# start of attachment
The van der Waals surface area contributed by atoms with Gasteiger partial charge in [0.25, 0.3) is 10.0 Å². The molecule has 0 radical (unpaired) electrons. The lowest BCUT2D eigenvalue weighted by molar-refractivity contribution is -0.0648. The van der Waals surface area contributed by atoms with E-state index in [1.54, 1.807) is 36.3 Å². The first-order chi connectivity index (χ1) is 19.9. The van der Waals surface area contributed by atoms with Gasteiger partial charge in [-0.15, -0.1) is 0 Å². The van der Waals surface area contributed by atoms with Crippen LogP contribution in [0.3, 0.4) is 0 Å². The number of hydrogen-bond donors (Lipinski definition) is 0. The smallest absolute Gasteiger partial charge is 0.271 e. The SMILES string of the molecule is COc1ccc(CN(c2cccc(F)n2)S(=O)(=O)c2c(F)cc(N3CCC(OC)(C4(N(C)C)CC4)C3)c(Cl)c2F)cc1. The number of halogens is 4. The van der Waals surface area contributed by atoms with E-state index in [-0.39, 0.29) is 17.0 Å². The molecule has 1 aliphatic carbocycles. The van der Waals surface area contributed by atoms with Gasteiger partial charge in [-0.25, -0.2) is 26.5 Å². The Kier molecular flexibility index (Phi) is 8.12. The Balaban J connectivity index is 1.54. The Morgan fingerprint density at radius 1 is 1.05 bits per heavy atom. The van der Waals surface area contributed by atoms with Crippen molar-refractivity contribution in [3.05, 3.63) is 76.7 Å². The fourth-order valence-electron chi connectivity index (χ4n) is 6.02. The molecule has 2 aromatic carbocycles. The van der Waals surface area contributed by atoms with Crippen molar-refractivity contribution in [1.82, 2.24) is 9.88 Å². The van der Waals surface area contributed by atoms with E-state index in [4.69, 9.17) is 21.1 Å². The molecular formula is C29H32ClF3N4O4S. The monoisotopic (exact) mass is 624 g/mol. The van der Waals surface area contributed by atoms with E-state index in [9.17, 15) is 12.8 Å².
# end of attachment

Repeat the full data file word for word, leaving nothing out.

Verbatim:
The van der Waals surface area contributed by atoms with Gasteiger partial charge in [0.25, 0.3) is 10.0 Å². The molecule has 0 radical (unpaired) electrons. The lowest BCUT2D eigenvalue weighted by molar-refractivity contribution is -0.0648. The van der Waals surface area contributed by atoms with E-state index in [1.54, 1.807) is 36.3 Å². The first-order chi connectivity index (χ1) is 19.9. The van der Waals surface area contributed by atoms with Gasteiger partial charge in [-0.15, -0.1) is 0 Å². The van der Waals surface area contributed by atoms with Crippen LogP contribution in [0.3, 0.4) is 0 Å². The number of hydrogen-bond donors (Lipinski definition) is 0. The smallest absolute Gasteiger partial charge is 0.271 e. The SMILES string of the molecule is COc1ccc(CN(c2cccc(F)n2)S(=O)(=O)c2c(F)cc(N3CCC(OC)(C4(N(C)C)CC4)C3)c(Cl)c2F)cc1. The number of halogens is 4. The van der Waals surface area contributed by atoms with E-state index in [-0.39, 0.29) is 17.0 Å². The molecule has 1 aliphatic carbocycles. The van der Waals surface area contributed by atoms with Gasteiger partial charge in [-0.25, -0.2) is 26.5 Å². The Kier molecular flexibility index (Phi) is 8.12. The Balaban J connectivity index is 1.54. The Morgan fingerprint density at radius 1 is 1.05 bits per heavy atom. The van der Waals surface area contributed by atoms with Crippen molar-refractivity contribution in [3.05, 3.63) is 76.7 Å². The fourth-order valence-electron chi connectivity index (χ4n) is 6.02. The molecule has 2 aromatic carbocycles. The van der Waals surface area contributed by atoms with Crippen molar-refractivity contribution in [1.82, 2.24) is 9.88 Å². The van der Waals surface area contributed by atoms with E-state index in [4.69, 9.17) is 21.1 Å². The molecular formula is C29H32ClF3N4O4S. The monoisotopic (exact) mass is 624 g/mol. The van der Waals surface area contributed by atoms with E-state index in [9.17, 15) is 12.8 Å².